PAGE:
A Jew, unfortunately slain on the sands of Sheba Cove, in the parish of Ruan Lanihale, August 15, 1810: or so much of it as is hereby related by the Rev. Endymion Trist, B.D., then vicar of that parish, in a letter to a friend.
My dear J–,–You are right, to be sure, in supposing that I know more than my neighbours in Ruan Lanihale concerning the unfortunate young man, Joseph Laquedem, and more than I care to divulge; in particular concerning his tragical relations with the girl Julia Constantine, or July, as she was commonly called. The vulgar knowledge amounts to little more than this–that Laquedem, a young Hebrew of extraordinary commercial gifts, first came to our parish in 1807 and settled here as managing secretary of a privateering company at Porthlooe; that by his aptitude and daring in this and the illicit trade he amassed a respectable fortune, and at length opened a private bank at Porthlooe and issued his own notes; that on August 15, 1810, a forced “run” which, against his custom, he was personally supervising, miscarried, and he met his death by a carbine-shot on the sands of Sheba Cove; and, lastly, that his body was taken up and conveyed away by the girl Julia Constantine, under the fire of the preventive men.
The story has even in our time received what I may call some fireside embellishments; but these are the facts, and the parish knows little beyond them. I (as you conjecture) know a great deal more; and yet there is a sense in which I know nothing more. You and I, my old friend, have come to an age when men do not care to juggle with the mysteries of another world, but knowing that the time is near when all accounts must be rendered, desire to take stock honestly of what they believe and what they do not. And here lies my difficulty. On the one hand I would not make public an experience which, however honestly set down, might mislead others, and especially the young, into rash and mischievous speculations. On the other, I doubt if it be right to keep total silence and withhold from devout and initiated minds any glimpse of truth, or possible truth, vouchsafed to me. As the Greek said, “Plenty are the thyrsus-bearers, but few the illuminate”; and among these few I may surely count my old friend.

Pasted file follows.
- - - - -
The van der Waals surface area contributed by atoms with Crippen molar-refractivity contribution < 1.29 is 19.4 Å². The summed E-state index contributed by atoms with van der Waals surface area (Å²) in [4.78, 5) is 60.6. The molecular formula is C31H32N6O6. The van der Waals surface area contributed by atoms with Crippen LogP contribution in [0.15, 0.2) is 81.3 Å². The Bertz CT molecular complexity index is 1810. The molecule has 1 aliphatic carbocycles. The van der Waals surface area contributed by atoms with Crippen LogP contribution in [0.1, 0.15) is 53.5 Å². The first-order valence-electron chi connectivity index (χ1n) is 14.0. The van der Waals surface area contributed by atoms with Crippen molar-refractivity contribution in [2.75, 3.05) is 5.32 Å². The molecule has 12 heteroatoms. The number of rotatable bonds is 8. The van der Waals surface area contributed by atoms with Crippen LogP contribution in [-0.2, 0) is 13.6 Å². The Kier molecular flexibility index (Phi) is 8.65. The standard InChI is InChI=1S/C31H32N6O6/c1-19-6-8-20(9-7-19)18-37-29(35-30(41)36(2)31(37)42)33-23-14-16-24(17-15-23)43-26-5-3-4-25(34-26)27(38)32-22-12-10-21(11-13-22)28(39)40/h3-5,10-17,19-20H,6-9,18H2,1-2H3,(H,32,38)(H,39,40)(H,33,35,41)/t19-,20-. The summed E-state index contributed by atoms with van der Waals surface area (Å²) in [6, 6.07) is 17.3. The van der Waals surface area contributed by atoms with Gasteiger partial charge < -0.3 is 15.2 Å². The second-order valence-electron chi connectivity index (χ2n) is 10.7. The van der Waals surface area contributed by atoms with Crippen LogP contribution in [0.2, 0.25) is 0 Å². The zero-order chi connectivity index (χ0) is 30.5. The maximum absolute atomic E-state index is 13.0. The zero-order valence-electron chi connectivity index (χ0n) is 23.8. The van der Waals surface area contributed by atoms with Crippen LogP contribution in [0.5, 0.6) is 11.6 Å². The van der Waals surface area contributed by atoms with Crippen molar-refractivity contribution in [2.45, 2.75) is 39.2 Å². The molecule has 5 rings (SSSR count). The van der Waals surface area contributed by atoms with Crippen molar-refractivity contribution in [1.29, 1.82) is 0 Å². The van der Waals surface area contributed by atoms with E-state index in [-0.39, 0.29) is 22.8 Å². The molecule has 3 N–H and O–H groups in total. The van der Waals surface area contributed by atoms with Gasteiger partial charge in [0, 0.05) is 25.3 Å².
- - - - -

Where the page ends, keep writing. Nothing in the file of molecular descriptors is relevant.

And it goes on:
It was in January 1807–the year of the abominable business of Tilsit– that my churchwarden, the late Mr. Ephraim Pollard, and I, in cleaning the south wall of Lanihale Church for a fresh coat of whitewash, discovered the frescoes and charcoal drawings, as well as the brass plaque of which I sent you a tracing; and I think not above a fortnight later that, on your suggestion, I set to work to decipher and copy out the old churchwardens’ accounts. On the Monday after Easter, at about nine o’clock P.M., I was seated in the Vicarage parlour, busily transcribing, with a couple of candles before me, when my housekeeper Frances came in with a visiting-card, and the news that a stranger desired to speak with me. I took the card and read “Mr. Joseph Laquedem.”
“Show the gentleman in,” said I.
Now the fact is, I had just then a few guineas in my chest, and you know what a price gold fetched in 1807. I dare say that for twelve months together the most of my parishioners never set eyes on a piece, and any that came along quickly found its way to the Jews. People said that Government was buying up gold, through the Jews, to send to the armies. I know not the degree of truth in this, but I had some five and twenty guineas to dispose of, and had been put into correspondence with a Mr. Isaac Laquedem, a Jew residing by Plymouth Dock, whom I understood to be offering 25s. 6d. per guinea, or a trifle above the price then current.